A mention on the external forces that influence the increasing take-up of English is pertinent here. Globalisation of English, characterised by, inter alia, the dominance of English in global media networks and international communities, entails challenges and opportunities for contemporary Malaysia. But far from ideologically neutral, globalised English comes pre-packaged with forms of political and cultural baggage. Moreover, the globalisation of the English language is more a reflection of hegemonising economic drives than the geographic spread of speakers across the globe.
Despite the huge efforts by the Dewan Bahasa dan Pustaka in introducing new technological words in the 1980s, translation of books into Malay from other languages had since been, and continues to be, a slow process. The national language policy switched to a wider use of English particularly in science and technology by the early 2000s, destabilising the usage of Malay for technologically and economic purposes. Popular and academic books translated into local languages in Malaysia are close to non-existent at this point of writing. As a consequence, deep knowledge about history and rights women and the concomitant ability to articulate them in languages other than English are greatly curtailed for the working class, those less fluent in English, and outside the urban centres.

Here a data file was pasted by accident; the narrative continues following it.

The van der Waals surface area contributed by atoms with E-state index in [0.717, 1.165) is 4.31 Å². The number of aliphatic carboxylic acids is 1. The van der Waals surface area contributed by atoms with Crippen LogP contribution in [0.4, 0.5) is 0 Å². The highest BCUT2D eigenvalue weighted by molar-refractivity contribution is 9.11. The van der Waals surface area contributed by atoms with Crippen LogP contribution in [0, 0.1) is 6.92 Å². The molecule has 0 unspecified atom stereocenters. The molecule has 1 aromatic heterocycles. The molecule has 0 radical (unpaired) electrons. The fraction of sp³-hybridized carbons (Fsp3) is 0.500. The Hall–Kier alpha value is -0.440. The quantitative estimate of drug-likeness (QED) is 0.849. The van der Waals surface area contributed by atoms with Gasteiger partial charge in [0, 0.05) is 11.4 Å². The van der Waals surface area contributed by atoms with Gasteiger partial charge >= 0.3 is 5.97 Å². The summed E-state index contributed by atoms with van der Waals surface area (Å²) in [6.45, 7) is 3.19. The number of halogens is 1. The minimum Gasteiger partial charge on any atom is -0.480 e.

To say that Malaysian feminist activism as an effect history can give the impression that the work of activists lacks agency and plays completely to the tune of history’s vicissitudes. But as a product of history, changing language policy, and unaddressed class divisions, the predominant use of English and urban middle-class-oriented concerns of the contemporary Malaysian feminist activism has been taken as the ahistorical ‘standard’ of feminism in Malaysia today. Fortunately for younger Malaysians, the tide of history has not quite ebbed now that new media technologies have increased access to, but not necessarily democratise, ways of communicating ideas about the intersecting nature of gender, class, religion, and ethnicity in Malaysia. The heavy use of English in feminist activism will never die in Malaysia anytime soon but the least we can do is talk about why that is and acknowledge its often alienating class and regional connotations.
Alicia Izharuddin is a doctoral candidate at the School of Oriental and Asian Studies, University of London.